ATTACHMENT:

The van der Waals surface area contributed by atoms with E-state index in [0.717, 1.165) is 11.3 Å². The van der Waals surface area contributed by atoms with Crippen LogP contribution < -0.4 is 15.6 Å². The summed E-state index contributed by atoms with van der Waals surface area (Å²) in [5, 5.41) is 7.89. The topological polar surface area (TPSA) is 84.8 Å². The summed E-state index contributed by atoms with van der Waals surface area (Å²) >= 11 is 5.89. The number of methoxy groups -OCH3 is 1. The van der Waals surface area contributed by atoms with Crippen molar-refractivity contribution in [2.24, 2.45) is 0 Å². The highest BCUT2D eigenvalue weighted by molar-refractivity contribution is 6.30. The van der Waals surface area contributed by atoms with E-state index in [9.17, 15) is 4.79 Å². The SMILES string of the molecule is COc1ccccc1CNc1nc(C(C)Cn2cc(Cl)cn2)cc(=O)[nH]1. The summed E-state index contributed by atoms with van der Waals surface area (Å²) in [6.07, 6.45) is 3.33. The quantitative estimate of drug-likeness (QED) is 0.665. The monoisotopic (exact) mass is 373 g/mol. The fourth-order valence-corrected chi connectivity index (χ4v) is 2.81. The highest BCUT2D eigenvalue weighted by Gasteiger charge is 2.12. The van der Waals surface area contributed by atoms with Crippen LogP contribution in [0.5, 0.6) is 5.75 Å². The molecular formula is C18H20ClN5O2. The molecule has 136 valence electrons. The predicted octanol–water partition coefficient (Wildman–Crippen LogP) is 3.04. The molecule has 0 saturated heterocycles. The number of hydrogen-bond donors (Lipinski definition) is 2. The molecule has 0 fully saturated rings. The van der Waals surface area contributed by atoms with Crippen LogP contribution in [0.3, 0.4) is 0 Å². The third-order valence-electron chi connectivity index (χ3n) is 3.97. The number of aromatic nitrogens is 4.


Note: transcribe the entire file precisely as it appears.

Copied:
The van der Waals surface area contributed by atoms with E-state index in [0.717, 1.165) is 11.3 Å². The van der Waals surface area contributed by atoms with Crippen LogP contribution < -0.4 is 15.6 Å². The summed E-state index contributed by atoms with van der Waals surface area (Å²) in [5, 5.41) is 7.89. The topological polar surface area (TPSA) is 84.8 Å². The summed E-state index contributed by atoms with van der Waals surface area (Å²) >= 11 is 5.89. The number of methoxy groups -OCH3 is 1. The van der Waals surface area contributed by atoms with Crippen molar-refractivity contribution in [2.24, 2.45) is 0 Å². The highest BCUT2D eigenvalue weighted by molar-refractivity contribution is 6.30. The van der Waals surface area contributed by atoms with E-state index in [9.17, 15) is 4.79 Å². The SMILES string of the molecule is COc1ccccc1CNc1nc(C(C)Cn2cc(Cl)cn2)cc(=O)[nH]1. The summed E-state index contributed by atoms with van der Waals surface area (Å²) in [6.07, 6.45) is 3.33. The quantitative estimate of drug-likeness (QED) is 0.665. The monoisotopic (exact) mass is 373 g/mol. The fourth-order valence-corrected chi connectivity index (χ4v) is 2.81. The highest BCUT2D eigenvalue weighted by Gasteiger charge is 2.12. The van der Waals surface area contributed by atoms with Crippen LogP contribution in [0.5, 0.6) is 5.75 Å². The molecular formula is C18H20ClN5O2. The molecule has 136 valence electrons. The predicted octanol–water partition coefficient (Wildman–Crippen LogP) is 3.04. The molecule has 0 saturated heterocycles. The number of hydrogen-bond donors (Lipinski definition) is 2. The molecule has 0 fully saturated rings. The van der Waals surface area contributed by atoms with Crippen LogP contribution in [0.3, 0.4) is 0 Å². The third-order valence-electron chi connectivity index (χ3n) is 3.97. The number of aromatic nitrogens is 4.